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Thứ Năm, 14 tháng 9, 2017

US Guided Drug Delivery in Cancer: Sonoporation Effects

In addition to diagnostic purposes, ultrasound is increasingly being used for therapeutic applications including imaging-guided drug and gene delivery to various tissue types [1-3]. Ultrasound-guided delivery of therapeutics has gained special attention since it allows spatially confined delivery of drugs into a target areas, such as a tumor, while minimizing systemic dose and toxicity [4,5]. Since ultrasound is widely available, relatively inexpensive and portable, along with the ability to focus it onto a target area non-invasively with high precision, ultrasound-guided drug delivery is a promising approach to efficiently treat certain cancer types that are anatomically accessible for ultrasound (for example liver tumors) [4,5].
Through a process called sonoporation, ultrasound and microbubble (USMB) mediated cavitation generates transient or permanent pores in the walls of blood vessels and can significantly enhance extravascular delivery of therapeutics in the region of interest (Fig. 1) [6]. USMB mediated drug delivery can be triggered through both stable and inertial cavitation of microbubbles. Cavitation is defined as the growing and shrinking response of microbubbles when subjected to the alternating low and high-pressure portions of the ultrasound wave [7]. Stable cavitation occurs when microbubbles stably oscillate without collapsing in an acoustic field (Fig. 2). In contrast, when microbubbles violently grow and collapse, this process is called inertial cavitation (Fig. 2). While both stable and inertial cavitation exert mechanical forces on adjacent tissues, microbubble collapse (inertial cavitation) can result in additional secondary mechanical effects such as shockwaves and liquid jetting that further enhance the effects of sonoporation.

Fig. 1.
Principle of ultrasound and microbubble mediated nanoparticle delivery in vivo.
Microbubbles and nanoparticles are injected intravenously (IV) and therapeutic ultrasound is focused at the region of interest to induce microbubble cavitation and subsequent opening of the vasculature to allow penetration of therapeutic payload in nanoparticles into the extravascular space. Modified from Delalande et al. Gene 2013;525:191-199, with permission from Elsevier through RightsLink [6]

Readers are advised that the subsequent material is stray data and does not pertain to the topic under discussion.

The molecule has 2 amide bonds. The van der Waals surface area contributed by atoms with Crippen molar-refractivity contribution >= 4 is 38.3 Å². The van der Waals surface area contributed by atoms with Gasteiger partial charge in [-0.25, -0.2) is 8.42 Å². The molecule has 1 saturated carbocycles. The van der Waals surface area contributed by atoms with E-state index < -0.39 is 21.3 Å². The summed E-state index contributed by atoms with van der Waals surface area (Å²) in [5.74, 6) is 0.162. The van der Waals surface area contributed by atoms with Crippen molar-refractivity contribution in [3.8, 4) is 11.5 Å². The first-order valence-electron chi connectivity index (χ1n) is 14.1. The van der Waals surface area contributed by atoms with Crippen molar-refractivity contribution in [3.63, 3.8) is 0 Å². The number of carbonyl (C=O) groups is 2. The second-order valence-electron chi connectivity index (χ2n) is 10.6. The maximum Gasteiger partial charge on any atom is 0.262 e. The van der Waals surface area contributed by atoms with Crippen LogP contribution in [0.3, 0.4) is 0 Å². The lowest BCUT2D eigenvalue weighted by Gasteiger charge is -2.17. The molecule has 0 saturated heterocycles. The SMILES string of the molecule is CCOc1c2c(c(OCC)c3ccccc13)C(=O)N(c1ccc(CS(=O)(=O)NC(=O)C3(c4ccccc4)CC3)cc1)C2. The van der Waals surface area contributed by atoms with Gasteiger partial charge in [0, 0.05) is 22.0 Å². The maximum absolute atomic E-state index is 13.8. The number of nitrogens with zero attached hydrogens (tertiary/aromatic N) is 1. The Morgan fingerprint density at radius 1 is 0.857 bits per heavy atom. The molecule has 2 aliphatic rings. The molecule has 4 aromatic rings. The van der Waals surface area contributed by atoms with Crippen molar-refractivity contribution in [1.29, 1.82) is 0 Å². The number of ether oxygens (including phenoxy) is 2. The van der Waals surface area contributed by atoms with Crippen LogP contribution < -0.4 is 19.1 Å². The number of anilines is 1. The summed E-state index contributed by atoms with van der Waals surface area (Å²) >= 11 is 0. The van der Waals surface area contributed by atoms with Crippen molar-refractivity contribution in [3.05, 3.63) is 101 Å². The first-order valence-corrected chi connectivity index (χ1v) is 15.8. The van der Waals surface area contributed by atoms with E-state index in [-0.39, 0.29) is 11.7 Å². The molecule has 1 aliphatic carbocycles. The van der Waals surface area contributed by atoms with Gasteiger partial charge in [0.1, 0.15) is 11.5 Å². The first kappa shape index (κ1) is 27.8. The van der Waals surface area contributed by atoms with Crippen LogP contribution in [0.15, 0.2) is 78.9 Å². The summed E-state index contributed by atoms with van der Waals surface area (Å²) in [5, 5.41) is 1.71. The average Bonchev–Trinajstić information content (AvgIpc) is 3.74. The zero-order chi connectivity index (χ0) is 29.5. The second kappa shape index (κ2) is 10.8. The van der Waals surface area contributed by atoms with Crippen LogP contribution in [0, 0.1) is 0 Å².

Fig. 2.

Schematic drawing of the principles of stable and inertial cavitation.

The type of cavitation strongly depends on pressure intensity. When relatively low pressure intensities are applied, the negative and positive pressure phases of the ultrasound (US) waves cause respective growth and shrinkage of microbubbles, which can repeat stably for many cycles. Such stable oscillation of microbubbles which depends on their resonance frequency, is known as stable cavitation. In contrast, when relatively high pressure intensities are applied, microbubbles violently grow to a much larger size followed by energetic collapse, a phenomenon known as inertial cavitation.

Fig. 3.

Visualizing inertial cavitation.

Optical frame images (A-G) and corresponding streak image (H) shows oscillation and inertial cavitation of a microbubble over a 5-microsecond period in response to ultrasound. Initially, the microbubble had a diameter of ~3 μm. The microbubble then underwent expansion and contraction and finally fragmentation due to inertial cavitation. Optical data was captured with a combined frame and streak camera (Imacon 468, DRS Hadland). Modified from Chomas et al. Appl Phys Lett 2000;77:1056-1058, with permission from AIP Publishing through RightsLink [21].

Fig. 4.

Ultrasound and microbubble (USMB) mediated sonoporation and drug delivery.

A. Representative contrast-enhanced ultrasound (US) images of a subcutaneous cancer xenograft during a 2-minute USMB treatment cycle. Image signal increased as microbubbles entered into the tumor (up to 60 seconds), and then substantially decreased during sonoporation (70-120 seconds), indicating inertial cavitation of the microbubbles. B, C. Quantitative reverse transcription polymerase chain reaction shows that USMB mediated delivery substantially enhances intratumoral delivery of therapeutics such as microRNAs (miRNA) compared to untreated and no-US controls. 

Fig. 5.

Therapeutic effects of ultrasound and microbubble (USMB) mediated drug delivery.

A. Summary of terminal deoxynucleotidyl transferase dUTP nick end labeling assay data for quantification of apoptosis shows USMB mediated delivery of miRNAs resulted in increased therapeutic effects compared to control conditions in both doxorubicin (DOX)-resistant and non-resistant human hepatocellular carcinoma (HCC) xenografts in mice. 

Fig. 6.

First clinical ultrasound (US) and microbubble (MB) mediated drug delivery study.

Comparison of patients treated with US, MB, and gemcitabine versus gemcitabine alone indicates that survival improved in the combined treatment group compared to treatment with gemcitabine alone. Median survival was found to improve from 8.9 to 17.6 months (P=0.011, log-rank test) with the use of sonoporation. Patients treated with sonoporation also showed a statistically significant increase in number of treatment cycles (P=0.082, unpaired t test) indicating less toxicity to the patients. CI, confidence interval. Adapted from Dimsevski et al. J Control Release 2016;243:172-181, according to Creative Common license [9].

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